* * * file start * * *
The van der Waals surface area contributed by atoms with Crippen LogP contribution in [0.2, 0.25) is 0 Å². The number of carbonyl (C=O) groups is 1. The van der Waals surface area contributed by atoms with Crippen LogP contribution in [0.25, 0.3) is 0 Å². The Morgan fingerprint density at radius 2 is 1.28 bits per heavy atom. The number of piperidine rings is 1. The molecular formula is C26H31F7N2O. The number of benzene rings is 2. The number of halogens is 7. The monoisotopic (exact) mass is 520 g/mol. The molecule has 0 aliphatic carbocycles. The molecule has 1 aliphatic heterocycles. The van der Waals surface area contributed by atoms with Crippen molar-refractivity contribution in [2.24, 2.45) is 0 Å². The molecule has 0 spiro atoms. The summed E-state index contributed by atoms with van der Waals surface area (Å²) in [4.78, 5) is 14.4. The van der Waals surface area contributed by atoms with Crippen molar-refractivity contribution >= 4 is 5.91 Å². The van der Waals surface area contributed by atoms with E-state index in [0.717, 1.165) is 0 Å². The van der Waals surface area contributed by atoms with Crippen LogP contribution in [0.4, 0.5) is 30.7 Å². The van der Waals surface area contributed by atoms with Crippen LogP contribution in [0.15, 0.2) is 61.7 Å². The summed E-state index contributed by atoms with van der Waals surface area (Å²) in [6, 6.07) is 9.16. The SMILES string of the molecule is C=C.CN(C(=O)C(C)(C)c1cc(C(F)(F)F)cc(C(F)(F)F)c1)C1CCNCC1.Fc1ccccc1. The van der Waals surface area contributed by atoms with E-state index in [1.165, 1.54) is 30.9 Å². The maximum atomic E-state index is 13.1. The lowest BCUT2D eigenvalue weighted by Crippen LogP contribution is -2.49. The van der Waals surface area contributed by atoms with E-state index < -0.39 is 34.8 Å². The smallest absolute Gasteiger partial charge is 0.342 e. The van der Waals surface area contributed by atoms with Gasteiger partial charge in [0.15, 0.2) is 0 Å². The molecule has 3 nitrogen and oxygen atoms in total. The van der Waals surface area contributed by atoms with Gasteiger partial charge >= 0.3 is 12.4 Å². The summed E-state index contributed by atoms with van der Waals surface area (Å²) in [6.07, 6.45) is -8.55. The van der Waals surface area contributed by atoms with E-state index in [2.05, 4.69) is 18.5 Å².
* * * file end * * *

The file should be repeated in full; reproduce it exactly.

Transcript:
The van der Waals surface area contributed by atoms with Crippen LogP contribution in [0.2, 0.25) is 0 Å². The number of carbonyl (C=O) groups is 1. The van der Waals surface area contributed by atoms with Crippen LogP contribution in [0.25, 0.3) is 0 Å². The Morgan fingerprint density at radius 2 is 1.28 bits per heavy atom. The number of piperidine rings is 1. The molecular formula is C26H31F7N2O. The number of benzene rings is 2. The number of halogens is 7. The monoisotopic (exact) mass is 520 g/mol. The molecule has 0 aliphatic carbocycles. The molecule has 1 aliphatic heterocycles. The van der Waals surface area contributed by atoms with Crippen molar-refractivity contribution in [2.24, 2.45) is 0 Å². The molecule has 0 spiro atoms. The summed E-state index contributed by atoms with van der Waals surface area (Å²) in [4.78, 5) is 14.4. The van der Waals surface area contributed by atoms with Crippen molar-refractivity contribution >= 4 is 5.91 Å². The van der Waals surface area contributed by atoms with E-state index in [0.717, 1.165) is 0 Å². The van der Waals surface area contributed by atoms with Crippen LogP contribution in [0.4, 0.5) is 30.7 Å². The van der Waals surface area contributed by atoms with Crippen LogP contribution in [0.15, 0.2) is 61.7 Å². The summed E-state index contributed by atoms with van der Waals surface area (Å²) in [6, 6.07) is 9.16. The SMILES string of the molecule is C=C.CN(C(=O)C(C)(C)c1cc(C(F)(F)F)cc(C(F)(F)F)c1)C1CCNCC1.Fc1ccccc1. The van der Waals surface area contributed by atoms with E-state index in [1.165, 1.54) is 30.9 Å². The maximum atomic E-state index is 13.1. The lowest BCUT2D eigenvalue weighted by Crippen LogP contribution is -2.49. The van der Waals surface area contributed by atoms with E-state index < -0.39 is 34.8 Å². The smallest absolute Gasteiger partial charge is 0.342 e. The van der Waals surface area contributed by atoms with Gasteiger partial charge in [0.15, 0.2) is 0 Å². The molecule has 3 nitrogen and oxygen atoms in total. The van der Waals surface area contributed by atoms with Gasteiger partial charge >= 0.3 is 12.4 Å². The summed E-state index contributed by atoms with van der Waals surface area (Å²) in [6.07, 6.45) is -8.55. The van der Waals surface area contributed by atoms with E-state index in [2.05, 4.69) is 18.5 Å².